Max Alduca was on upright bass and he came with Koopman last time he visited. He has also been active on the avant-garde circuit with NZ musicians. A thoughtful melodic player, leaving space where appropriate and always where he should be during a tune; an active and equal trio member. Tim Gelden was new to the CJC audience, instantly catching our attention, adding excitement with his crisp tasteful stick work; during moments of interplay with Koopman and Alduca, heart-stopping action.
Peter Koopman Trio: Koopman (Guitar, compositions), Max Alduca (upright bass), Tim Gelden (drums), performed at the CJC Creative Jazz Club, Thirsty Dog, K’Rd, Auckland, 12th April 20117.
When I started attending the CJC, I heard Peter Koopman quite often. He was always impressive, but never a showy guitarist. His approach matched his quiet demeanor, an easy-going manner obscuring a real determination to excel at his craft. Before long he moved to Sydney and although the local Jazz scene laments this musicians rite of passage, we also know it is the right thing. At best, these offshore journeys produce the Mike Nocks and the Matt Penmans, and we all benefit from that.
It is harder to track the progress of a musician once domiciled in another country, but news of Koopman’s milestones often reach us. Since he moved to Sydney in 2011 he has worked with a variety of bands; his own, and sometimes as a sideman. He has also placed himself in interestingly diverse musical situations and the learnings arising from these interactions are evident in his current compositions and playing.We have seen him back in New Zealand a few times during the last five years, but this is his first visit leading a guitar trio. As anticipated, we experienced a more mature Koopman, his guitar work showcasing well-honed skills. Australia is a merciless testing ground for improvising musicians and especially so for guitarists. Working in the same scene as Carl Dewhurst or James Muller, and holding your own, the proof of the pudding. In 2014 Koopman was placed 3rd in the Australian National Jazz Awards, which are held at Wangaratta each year. These awards are fiercely contested and that is no small accomplishment. The Inner Westies Trio for the New Zealand trip was Peter Koopman (guitar), Max Alduca (bass) and Stephen Thomas (drums). The guitarist and Bass player from West Sydney, the drummer from West Auckland. Alduca is a compelling bass player, and a drawcard on his own. He often includes a touch of tasteful arco bass in his performance. I last saw him when he toured with the ‘Antipodeans’, an innovative young ensemble, populated with musicians from three countries. Alduca made a hit then and reinforced our positive view of him this night. He has a number of gigs about Auckland aside from the CJC gig. A player bursting with originality and with a notable way of engaging with audiences. Nice to see him back and especially in this company.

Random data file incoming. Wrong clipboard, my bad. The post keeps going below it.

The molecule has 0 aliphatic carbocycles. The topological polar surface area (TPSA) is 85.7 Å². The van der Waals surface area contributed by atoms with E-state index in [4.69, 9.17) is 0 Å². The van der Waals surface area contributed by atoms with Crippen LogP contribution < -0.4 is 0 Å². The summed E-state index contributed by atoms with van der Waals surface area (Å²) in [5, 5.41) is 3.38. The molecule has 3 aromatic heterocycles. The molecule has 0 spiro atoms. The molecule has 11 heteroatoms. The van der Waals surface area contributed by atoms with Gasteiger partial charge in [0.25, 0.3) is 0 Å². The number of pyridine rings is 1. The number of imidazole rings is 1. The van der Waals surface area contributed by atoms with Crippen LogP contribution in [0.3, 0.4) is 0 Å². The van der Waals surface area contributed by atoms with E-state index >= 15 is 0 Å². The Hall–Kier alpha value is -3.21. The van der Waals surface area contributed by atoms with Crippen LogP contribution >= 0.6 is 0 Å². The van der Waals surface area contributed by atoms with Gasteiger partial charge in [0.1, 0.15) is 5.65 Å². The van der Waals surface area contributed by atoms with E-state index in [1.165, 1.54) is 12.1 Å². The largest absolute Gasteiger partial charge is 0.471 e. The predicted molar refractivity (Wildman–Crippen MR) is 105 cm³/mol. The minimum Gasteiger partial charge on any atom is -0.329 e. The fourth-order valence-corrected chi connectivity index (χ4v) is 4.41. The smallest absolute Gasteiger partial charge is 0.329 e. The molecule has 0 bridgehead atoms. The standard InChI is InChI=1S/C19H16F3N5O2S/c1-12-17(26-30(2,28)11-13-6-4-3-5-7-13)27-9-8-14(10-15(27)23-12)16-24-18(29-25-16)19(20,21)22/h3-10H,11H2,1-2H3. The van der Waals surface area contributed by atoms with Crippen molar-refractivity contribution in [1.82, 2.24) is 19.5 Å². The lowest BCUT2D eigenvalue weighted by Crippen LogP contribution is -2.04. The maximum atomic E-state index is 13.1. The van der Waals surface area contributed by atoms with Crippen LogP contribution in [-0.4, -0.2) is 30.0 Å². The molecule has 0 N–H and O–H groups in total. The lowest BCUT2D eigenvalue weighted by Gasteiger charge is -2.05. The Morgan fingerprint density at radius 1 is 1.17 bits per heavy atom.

In spite of his age, Stephen Thomas has long been established among New Zealand’s premier drummers. He is often a first call for visiting improvising artists. Although primarily a Jazz drummer he is as comfortable in avant-garde settings as in large rock auditoriums. This unit worked well for Koopman and his interesting compositions and new takes on old standards all sounded fresh. Koopman originals dominated the gig, often intensely melodic, modern sounding and at times with real edge. Among the standards, and the final tune was Joe Henderson’s ‘Isotope’; a warm rendering, with enough fire to melt the coldest night. Below is an original Koopman composition.
Peter Koopmans Inner Westies: Peter J Koopman (guitar), Max Alduca (upright bass), Stephen Thomas (drums). Performed at the CJC (Creative Jazz Club), Albion Hotel, 6th July 2016.